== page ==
Why Hair Fillers Have Been the Latest TrendWhy Hair Fillers Have Been the Latest Trend

Why Hair Fillers Have Been the Latest Trend

Fillers have fast become a popular solution for those who want to retain a plump, youthful and fresh-faced look. The dermatological treatment has risen past celebrity indulgence and is now firmly in the mainstream. But did you know that fillers aren't just for your face? Hair filler is fast becoming the industry standard to combat thinning hair and fine, brittle strands.

But what types of hair filler treatments are out there and will any of them stop hair loss? VEGAMOUR consulted with an expert to demystify hair fillers. Plus, discover the all-natural products designed to visibly boost hair density in as little as 90 days.

What Is Hair Filler?

Though you might automatically connect fillers to face injectables, the term "hair filler" originally came from colorists filling the hair with color to deepen the tone of their client's new look. For example, if you have changed your hair color to an icy platinum blonde and want to return to being a medium brown brunette, an experienced colorist would need to complete a color fill. That's because many color molecules have been removed with bleaching.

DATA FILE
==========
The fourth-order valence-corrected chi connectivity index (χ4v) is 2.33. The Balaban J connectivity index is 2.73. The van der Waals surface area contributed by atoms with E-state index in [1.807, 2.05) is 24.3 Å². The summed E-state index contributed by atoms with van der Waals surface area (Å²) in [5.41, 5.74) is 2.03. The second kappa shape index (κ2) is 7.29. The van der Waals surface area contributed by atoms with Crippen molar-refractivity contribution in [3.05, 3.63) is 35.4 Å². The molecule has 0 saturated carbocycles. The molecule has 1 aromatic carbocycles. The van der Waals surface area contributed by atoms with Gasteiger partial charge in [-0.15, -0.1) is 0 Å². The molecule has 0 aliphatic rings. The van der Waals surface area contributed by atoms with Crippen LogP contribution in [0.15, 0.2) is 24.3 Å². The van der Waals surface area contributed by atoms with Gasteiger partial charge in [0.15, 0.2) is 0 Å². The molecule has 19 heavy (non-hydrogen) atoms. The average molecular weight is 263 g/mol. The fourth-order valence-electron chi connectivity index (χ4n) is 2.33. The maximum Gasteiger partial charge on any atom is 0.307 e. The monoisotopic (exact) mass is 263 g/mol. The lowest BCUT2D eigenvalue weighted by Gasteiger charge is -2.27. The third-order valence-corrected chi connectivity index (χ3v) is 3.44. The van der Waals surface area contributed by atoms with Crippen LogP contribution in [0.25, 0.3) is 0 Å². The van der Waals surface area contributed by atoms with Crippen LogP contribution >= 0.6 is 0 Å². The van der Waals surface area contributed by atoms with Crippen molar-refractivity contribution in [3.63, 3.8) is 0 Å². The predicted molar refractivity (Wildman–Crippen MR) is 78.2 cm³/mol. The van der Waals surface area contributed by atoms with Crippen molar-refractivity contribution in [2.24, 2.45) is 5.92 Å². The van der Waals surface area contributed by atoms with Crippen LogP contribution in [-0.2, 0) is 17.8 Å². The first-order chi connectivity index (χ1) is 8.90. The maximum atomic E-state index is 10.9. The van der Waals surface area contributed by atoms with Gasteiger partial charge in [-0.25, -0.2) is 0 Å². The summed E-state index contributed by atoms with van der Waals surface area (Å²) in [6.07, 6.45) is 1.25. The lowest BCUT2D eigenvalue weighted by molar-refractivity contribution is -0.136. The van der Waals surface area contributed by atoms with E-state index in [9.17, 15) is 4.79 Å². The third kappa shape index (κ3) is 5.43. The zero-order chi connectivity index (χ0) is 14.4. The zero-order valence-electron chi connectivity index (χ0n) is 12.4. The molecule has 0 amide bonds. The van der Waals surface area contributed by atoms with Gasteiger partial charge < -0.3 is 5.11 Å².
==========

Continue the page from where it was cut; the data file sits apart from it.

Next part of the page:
However, today, hair filler is less about hair color and more about in-salon treatments that utilize bond-building and keratin techniques that strengthen weak locks and bring about thicker hair. Hair filler can also be a catch-all term that can include strategic extensions, solutions for alopecia bald spots and all methods related to hair thickness. So whether you have a sparse hairline due to stress, damaged hair from pregnancy or are simply looking for added fullness, there's a hair filler for you.

Hair botox is a type of hair filler that directly targets hair cells. It's usually a deep conditioning treatment that coats the hair with hyaluronic acid or keratin. This type of injectable fills in any empty-looking hairline and any thin or broken areas. Those with severe hair loss might benefit from a Dr. CYJ hair filler treatment, which can stimulate hair follicles, boost blood circulation and often promote hair growth.

This treatment is an injectable formula of active ingredients, including patented peptides, nutrients and hyaluronic acid. The decapeptide-19 and oligopeptide-71 in the hair formula work together to block hair loss pathways and ideally promote the transfer of hair stem cells. In addition, decapeptide-19 nourishes the scalp and helps inhibit cell death caused by stress and free radicals. After the process, the patients might experience a combination of itching, swelling and slight pain around the injection area.